A huge plot point in the movie involves Belldandy losing her memories of Keiichi, and her becoming aware of this and wanting to become more like "the person she was".

However, post-memory-wipe Belldandy acts EXACTLY THE SAME as pre-memory-wipe Belldandy except for her annoying tendency of calling Keiichi 'Morisato-san'. We can't identify with Belldandy's struggle to regain her identity, because she never loses it. Knowing how popular Belldandy is, the creators were afraid to change her into anything less than her perfect normal self for fear of fan outcry. The effect of all this is that I wanted to reach into the screen and slap Belldandy and tell her to get over herself already.

Finally, the dub is basically good but a bit of a mixed bag. Melissa Williamson is probably one of my favorite dub actresses, and she does a great job as Urd, arguably better than the original. David Lucas is good as Celestine, the only problem being that dub fans have heard his very distinctive voice in so many different shows at this point that you can't help but think of his other roles, which takes you out of the movie a little. Peorth's voice actress sounded very bland to me in the original track, so the adult-sounding English voice was a welcome change, especially considering how much time she spends giving everyone else orders. The weakest link here is Ruby Marlowe as Belldandy, which is a bad thing considering that she has the bulk of the dialogue. I've been impressed with several of her performances over the past few years (particularly Lain in SE Lain and Mima in Perfect Blue), but she isn't that great at making sappy dialogue sound convincing. It needed a really talented voice actor to make Belldandy's oh-so-perfectness heartfelt, and Marlowe's performance sounded forced.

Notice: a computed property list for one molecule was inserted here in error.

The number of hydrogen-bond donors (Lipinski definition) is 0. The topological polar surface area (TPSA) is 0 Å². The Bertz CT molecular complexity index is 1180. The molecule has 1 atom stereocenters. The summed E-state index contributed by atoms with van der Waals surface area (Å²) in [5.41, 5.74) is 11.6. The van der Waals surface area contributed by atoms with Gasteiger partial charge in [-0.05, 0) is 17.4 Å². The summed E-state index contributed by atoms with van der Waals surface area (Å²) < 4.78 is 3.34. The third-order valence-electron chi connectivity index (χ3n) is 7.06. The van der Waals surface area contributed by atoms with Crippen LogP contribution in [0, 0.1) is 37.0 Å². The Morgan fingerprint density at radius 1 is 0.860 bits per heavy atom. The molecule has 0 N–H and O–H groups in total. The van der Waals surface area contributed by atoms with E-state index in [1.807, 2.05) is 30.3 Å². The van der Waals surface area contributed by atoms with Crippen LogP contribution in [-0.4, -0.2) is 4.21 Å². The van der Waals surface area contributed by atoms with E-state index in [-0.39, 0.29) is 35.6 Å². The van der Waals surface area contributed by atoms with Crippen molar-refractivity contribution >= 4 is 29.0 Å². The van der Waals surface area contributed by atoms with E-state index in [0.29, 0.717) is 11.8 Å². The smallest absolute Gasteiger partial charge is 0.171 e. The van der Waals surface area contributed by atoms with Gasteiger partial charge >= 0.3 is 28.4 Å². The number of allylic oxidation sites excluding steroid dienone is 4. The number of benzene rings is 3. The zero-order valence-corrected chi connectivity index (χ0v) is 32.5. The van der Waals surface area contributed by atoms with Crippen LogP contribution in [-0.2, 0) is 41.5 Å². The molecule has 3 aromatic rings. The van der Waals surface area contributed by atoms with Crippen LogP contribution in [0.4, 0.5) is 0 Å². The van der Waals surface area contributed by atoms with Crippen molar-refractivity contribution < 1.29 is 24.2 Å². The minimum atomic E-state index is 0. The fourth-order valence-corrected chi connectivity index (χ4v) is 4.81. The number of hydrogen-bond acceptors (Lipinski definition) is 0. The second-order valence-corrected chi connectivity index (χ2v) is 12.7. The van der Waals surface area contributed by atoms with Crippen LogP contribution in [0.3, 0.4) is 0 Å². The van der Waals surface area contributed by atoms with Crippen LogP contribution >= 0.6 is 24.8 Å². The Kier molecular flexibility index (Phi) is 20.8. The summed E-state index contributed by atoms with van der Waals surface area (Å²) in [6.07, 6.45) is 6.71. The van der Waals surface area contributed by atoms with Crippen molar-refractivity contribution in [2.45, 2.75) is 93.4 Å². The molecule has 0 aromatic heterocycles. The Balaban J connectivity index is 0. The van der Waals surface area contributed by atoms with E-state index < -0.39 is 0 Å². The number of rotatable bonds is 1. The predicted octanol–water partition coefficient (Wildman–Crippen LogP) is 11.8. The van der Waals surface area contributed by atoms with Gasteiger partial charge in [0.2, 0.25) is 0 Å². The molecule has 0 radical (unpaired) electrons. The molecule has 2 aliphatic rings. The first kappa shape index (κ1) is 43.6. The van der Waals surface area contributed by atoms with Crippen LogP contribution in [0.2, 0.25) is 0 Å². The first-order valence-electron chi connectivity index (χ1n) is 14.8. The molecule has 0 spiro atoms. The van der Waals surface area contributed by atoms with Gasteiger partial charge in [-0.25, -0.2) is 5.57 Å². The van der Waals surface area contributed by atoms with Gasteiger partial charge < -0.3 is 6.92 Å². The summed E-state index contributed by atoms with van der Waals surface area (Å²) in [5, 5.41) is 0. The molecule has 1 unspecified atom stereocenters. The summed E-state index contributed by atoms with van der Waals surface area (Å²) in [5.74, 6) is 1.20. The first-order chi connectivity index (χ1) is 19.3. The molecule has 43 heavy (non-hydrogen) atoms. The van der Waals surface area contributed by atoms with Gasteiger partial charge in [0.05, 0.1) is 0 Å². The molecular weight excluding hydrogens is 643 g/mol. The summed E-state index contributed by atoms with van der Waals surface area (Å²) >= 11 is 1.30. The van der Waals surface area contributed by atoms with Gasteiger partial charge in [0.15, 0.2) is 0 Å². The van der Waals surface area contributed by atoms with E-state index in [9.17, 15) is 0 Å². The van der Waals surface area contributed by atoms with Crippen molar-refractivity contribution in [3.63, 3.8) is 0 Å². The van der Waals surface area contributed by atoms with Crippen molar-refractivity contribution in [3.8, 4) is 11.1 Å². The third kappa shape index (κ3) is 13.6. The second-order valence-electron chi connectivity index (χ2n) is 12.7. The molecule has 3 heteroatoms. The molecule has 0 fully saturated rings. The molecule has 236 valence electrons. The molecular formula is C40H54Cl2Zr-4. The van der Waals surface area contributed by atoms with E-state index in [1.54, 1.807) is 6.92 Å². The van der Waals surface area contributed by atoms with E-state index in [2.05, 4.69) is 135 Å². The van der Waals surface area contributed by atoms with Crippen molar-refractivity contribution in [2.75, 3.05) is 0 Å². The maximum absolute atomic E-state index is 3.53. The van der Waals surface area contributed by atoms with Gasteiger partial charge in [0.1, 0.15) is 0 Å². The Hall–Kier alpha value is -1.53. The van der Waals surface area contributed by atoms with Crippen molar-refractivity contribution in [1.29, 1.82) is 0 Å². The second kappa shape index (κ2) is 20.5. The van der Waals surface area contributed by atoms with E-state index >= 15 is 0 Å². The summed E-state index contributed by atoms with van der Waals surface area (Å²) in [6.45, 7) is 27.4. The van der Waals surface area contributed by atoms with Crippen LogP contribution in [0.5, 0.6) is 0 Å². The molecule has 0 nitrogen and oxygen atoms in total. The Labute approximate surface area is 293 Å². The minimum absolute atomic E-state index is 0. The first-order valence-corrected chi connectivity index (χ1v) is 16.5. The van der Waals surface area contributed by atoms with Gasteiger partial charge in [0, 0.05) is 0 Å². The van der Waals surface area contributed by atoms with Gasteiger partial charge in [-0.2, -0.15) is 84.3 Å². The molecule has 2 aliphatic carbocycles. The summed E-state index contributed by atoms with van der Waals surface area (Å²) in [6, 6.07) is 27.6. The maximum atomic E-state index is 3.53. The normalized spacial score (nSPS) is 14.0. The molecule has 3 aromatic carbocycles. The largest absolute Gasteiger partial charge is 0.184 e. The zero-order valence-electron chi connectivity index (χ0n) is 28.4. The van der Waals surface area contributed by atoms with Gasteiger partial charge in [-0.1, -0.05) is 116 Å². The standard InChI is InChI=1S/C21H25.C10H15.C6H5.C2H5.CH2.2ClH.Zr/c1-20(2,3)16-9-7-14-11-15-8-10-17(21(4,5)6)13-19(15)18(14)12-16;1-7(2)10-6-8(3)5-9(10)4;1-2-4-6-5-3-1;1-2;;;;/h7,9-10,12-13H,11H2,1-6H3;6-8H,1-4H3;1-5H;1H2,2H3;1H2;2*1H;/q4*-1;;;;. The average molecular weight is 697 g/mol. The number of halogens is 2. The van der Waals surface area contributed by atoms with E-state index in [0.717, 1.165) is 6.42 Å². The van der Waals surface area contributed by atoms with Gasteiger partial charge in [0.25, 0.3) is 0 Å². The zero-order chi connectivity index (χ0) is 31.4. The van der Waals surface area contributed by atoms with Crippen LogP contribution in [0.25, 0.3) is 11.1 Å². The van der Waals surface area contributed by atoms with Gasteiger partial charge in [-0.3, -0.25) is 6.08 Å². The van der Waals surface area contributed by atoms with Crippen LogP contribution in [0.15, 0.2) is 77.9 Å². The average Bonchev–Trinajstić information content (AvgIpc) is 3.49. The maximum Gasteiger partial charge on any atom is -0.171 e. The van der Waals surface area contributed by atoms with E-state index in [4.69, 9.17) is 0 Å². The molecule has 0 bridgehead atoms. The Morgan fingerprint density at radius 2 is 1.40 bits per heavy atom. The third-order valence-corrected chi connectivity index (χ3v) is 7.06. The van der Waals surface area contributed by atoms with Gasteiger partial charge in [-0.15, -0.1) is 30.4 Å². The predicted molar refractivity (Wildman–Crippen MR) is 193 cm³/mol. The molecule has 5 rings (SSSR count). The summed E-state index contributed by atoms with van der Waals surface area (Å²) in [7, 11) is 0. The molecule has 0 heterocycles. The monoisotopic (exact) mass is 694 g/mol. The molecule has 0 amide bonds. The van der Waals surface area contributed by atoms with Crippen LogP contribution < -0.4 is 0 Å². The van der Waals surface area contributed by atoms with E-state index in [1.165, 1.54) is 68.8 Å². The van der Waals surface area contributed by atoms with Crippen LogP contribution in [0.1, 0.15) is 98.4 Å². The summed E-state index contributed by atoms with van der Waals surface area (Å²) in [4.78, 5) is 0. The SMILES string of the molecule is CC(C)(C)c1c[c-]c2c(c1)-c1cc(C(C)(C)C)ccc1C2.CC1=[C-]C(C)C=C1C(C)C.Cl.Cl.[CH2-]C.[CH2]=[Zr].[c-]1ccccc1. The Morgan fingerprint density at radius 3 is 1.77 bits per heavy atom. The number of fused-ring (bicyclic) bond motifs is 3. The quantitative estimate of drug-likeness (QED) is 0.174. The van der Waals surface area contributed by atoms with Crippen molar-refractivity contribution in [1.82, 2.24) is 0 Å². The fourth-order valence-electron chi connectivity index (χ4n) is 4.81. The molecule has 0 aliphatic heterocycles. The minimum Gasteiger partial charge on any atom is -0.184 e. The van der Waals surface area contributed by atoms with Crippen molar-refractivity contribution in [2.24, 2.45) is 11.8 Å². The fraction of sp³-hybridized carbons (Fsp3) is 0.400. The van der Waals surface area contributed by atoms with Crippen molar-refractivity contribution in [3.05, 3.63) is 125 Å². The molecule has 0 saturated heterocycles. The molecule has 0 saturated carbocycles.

In the end though, it hardly matters what a highly critical fan like myself thinks. You could write a thesis on the plot holes in this movie, and that doesn't change the fact that it's some of the most gorgeous eye candy available in any medium. Despite the fact that we don't get to see much of her character, it's still really, really cool to see an animated Peorth. Belldandy is beautiful. Buy this movie.

Review Equipment
RCA RC5230-Z DVD player